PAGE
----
Carcinoma of the Urethra (Male AND Female)

Carcinoma of the Urethra (Male AND Female)



Primary urethral cancer is a rare tumor that accounts for less than 0.5% of all malignancies and only 1% of all genitourinary malignancies (1). Given the rarity of the disease, there exist no randomized controlled trials to guide management. Furthermore, the majority of literature on urethral cancer comes from retrospective analysis from single centers with cases spanning several decades. Many recommendations for treatment are based on general oncologic principles and extrapolation from other diseases.

Urethral cancer is also a heterogenous disease. There are various histologic subtypes including urothelial cell carcinoma (UCC) (54% to 65%), squamous cell carcinoma (SCC) (16% to 22%), adenocarcinoma carcinoma (10% to 16%), as well as a very small number of other tumor types (i.e., melanoma, clear cell carcinoma, sarcoma, etc.) (1). SCC was historically thought to be the most common subtype of urethral carcinoma, but data from both the European RARECARE project and Surveillance, Epidemiology, and End Results (SEER) have found UCC to be the most common (2,3). UCC of the urethra represents a “field defect” within the lower urinary tract, which mandates an evaluation of the upper urinary tract and consideration of excision of the bladder along with the entire urethra. Although histologic subtype has not been shown to affect outcomes, prognosis and treatment options do vary with the location and stage of the tumor (1). Distal tumors have a more favorable prognosis than proximal tumors in both men and women. Local control has been linked to improved cancer-specific survival; therefore, effective treatment of the primary tumor to reduce locoregional recurrence is of the utmost importance (4).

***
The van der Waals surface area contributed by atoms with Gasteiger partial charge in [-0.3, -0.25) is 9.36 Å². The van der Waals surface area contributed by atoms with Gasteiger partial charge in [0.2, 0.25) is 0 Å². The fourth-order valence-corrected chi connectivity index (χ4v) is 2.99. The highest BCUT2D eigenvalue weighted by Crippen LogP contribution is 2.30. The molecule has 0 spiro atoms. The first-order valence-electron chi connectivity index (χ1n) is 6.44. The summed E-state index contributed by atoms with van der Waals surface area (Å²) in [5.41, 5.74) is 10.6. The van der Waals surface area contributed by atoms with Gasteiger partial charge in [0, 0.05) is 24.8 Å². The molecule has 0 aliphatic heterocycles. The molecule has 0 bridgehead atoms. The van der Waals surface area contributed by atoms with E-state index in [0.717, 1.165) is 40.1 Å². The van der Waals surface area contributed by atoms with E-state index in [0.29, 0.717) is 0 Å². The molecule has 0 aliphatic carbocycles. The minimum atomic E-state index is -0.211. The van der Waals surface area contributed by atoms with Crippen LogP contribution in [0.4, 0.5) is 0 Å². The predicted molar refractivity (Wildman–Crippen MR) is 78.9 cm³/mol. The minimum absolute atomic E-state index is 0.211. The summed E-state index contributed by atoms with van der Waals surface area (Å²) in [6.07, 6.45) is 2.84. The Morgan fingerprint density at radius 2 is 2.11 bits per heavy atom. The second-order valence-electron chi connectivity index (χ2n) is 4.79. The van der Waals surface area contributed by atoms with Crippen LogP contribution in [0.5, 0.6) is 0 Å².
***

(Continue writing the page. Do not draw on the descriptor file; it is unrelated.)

Historically, urethral cancer was once thought to be the only genitourinary cancer more common in females than males, but this was based on single center experiences (5). More recent data contradicts those findings and suggests the male-to-female ratio for urethral cancer is nearly 3:1 (2,3). Urethral carcinomas in men and women differ in several important aspects, including treatment, and therefore are discussed in separate sections of this chapter.


Epidemiology, Risk Factors, and Presentation

The rate of urethral carcinoma is 4.3 cases per million for men, and only 1.5 cases per million in women according to an analysis of SEER data (3). The peak incidence of urethral carcinoma is between 75 and 84 years of age (3). Urethral cancer is exceedingly rare in those younger than 55 years old.

In men, urethral carcinoma is associated with several risk factors. Most common is a history of urethral stricture disease, which is present in over 50% of men with urethral cancer (1). Furthermore, over 25% have a history of sexually transmitted diseases (1). There is likely a causal relationship with human papillomavirus (HPV) 16 (1). Chronic urethritis and radiation exposure have also been implicated in urethral carcinoma development (1).

Nearly all patients with urethral carcinoma present with symptoms. The most common symptoms in men include hematuria/urethral bleeding, obstructive voiding symptoms, and a palpable mass. A high incidence of suspicion is required to reduce the delay to diagnosis.

Anatomy and Histopathology

The male urethra is approximately 22 cm long. The bulbar urethra should be considered part of the proximal segment with the prostatic and membranous urethra because treatment and prognosis is similar. Distal urethral tumors are those occurring in the penile urethra, fossa navicularis, and urethral meatus. Distal tumors have a superior survival rate to proximal tumors and distal tumors and may be more amenable to organsparing procedures (1). The difference in survival is thought to be from earlier detection of distal lesions that tend to present
with symptoms at smaller size due to the narrower caliber lumen and the ease of self-palpation for the distal urethra.

The prostatic and bulbomembranous urethra are lined with urothelial cells, whereas the penile urethra is lined with pseudostratified columnar epithelium, and the meatus is lined with stratified squamous epithelium.

The proportions of histologic subtypes vary with location. Tumors within the prostatic urethra are almost exclusive UCC, with only 10% of prostatic urethral tumors being SCC, likely from squamous metaplasia in setting of chronic inflammation. Tumors of the bulbomembranous urethra are 80% SCC, 10% UCC, and 10% adenocarcinoma. For the penile urethra, 90% of tumors are SCC and 10% are UCC (7).

Urothelial Carcinoma of the Prostate